The High Court granted bail to the respondent essentially relying on the dictum as laid by the Supreme Court in the case of State of Maharashtra v. Shiva alias Shivaji Ramaji Sonawane (2015) 14 SCC 272. The High Court took notice of the fact that the 2015 Act came into force w.e.f. December 1, 2019, in the State of Gujarat, and no FIR had been registered against the respondent for any substantive offence after December 1, 2019. The matter was therefore before the Supreme Court.
The counsel for the appellant i.e., the State submitted that the dictum as laid by the Supreme Court requires a relook as the same frustrate the very object of enacting the 2015 Act. On the other hand, the counsel for the respondent contended that no error could be said to have been committed by the High Court while passing the impugned order.
The question for consideration before the Supreme Court was whether the requirement of 'continuing unlawful activity' as defined under Section 2(1)(c) of the 2015 Act, necessarily requires a separate FIR to have been registered against any purported member of a gang after the promulgation of the 2015 Act i.e., after December 1, 2019. The Court in this regard observed, "The learned counsel appearing for the respondent-accused is right in his submission that having regard to the stringent provisions of the 2015 Act, its provisions should be very strictly interpreted and the authorities concerned would be obliged in law to strictly observe the said provisions. There need not be any debate on the fact that the provisions of the 2015 Act have been enacted to deal with organised criminal activity in relation to offence, which are likely to create terror and endanger and unsettle the economy of the country for which stringent measures have been adopted."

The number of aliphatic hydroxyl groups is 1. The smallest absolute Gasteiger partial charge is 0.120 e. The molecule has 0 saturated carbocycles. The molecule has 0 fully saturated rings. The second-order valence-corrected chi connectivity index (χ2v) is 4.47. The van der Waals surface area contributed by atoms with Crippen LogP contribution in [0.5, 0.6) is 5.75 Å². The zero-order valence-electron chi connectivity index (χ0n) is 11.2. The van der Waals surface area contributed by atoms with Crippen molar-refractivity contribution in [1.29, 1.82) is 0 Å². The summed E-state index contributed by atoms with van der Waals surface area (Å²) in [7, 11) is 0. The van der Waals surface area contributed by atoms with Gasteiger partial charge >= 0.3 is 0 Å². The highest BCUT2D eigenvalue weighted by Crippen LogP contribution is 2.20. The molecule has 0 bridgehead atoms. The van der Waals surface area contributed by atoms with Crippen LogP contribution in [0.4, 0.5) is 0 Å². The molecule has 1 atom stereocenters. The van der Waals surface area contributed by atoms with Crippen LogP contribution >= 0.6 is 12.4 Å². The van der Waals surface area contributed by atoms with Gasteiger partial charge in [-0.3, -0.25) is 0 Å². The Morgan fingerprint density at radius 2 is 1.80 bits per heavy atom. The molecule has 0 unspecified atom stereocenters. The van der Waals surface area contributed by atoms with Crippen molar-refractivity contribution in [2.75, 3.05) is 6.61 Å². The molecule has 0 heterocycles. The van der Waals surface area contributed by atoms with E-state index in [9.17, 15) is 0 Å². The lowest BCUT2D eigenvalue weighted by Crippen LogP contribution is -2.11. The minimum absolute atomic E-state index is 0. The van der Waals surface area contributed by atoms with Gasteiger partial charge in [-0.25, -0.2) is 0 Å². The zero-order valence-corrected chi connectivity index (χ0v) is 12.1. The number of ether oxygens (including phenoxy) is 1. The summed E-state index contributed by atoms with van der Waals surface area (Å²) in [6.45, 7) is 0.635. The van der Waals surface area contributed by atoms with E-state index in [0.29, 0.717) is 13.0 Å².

The Apex Court further noted that there is a vast difference between the act or activity which is being termed as an offence under a statute and such act or activity is taken into consideration as one of the requisites for taking action under the statute.
The Court also said, "It is a sound rule of construction that the substantive law should be construed strictly so as to give effect and protection to the substantive rights unless the statute otherwise intends. Strict construction is one which limits the application of the statute by the words used. According to Sutherland, 'strict construction refuses to extend the import of words used in a statute so as to embrace cases or acts which the words do not clearly describe'. … We are of the view and the same would be in tune with the dictum as laid in Shiva alias Shivaji Ramaji Sonawane (supra) that there would have to be some act or omission which amounts to organised crime after the 2015 Act came into force i.e., 01.12.2019 in respect of which, the accused is sought to be tried for the first time in the special court."
It was thereafter concluded by the Court that the dictum in Shiva alias Shivaji Ramaji Sonawane case does not require any relook and is the correct exposition of law.
Accordingly, the Court disposed of the appeal.
Cause Title – The State of Gujarat v. Sandip Omprakash Gupta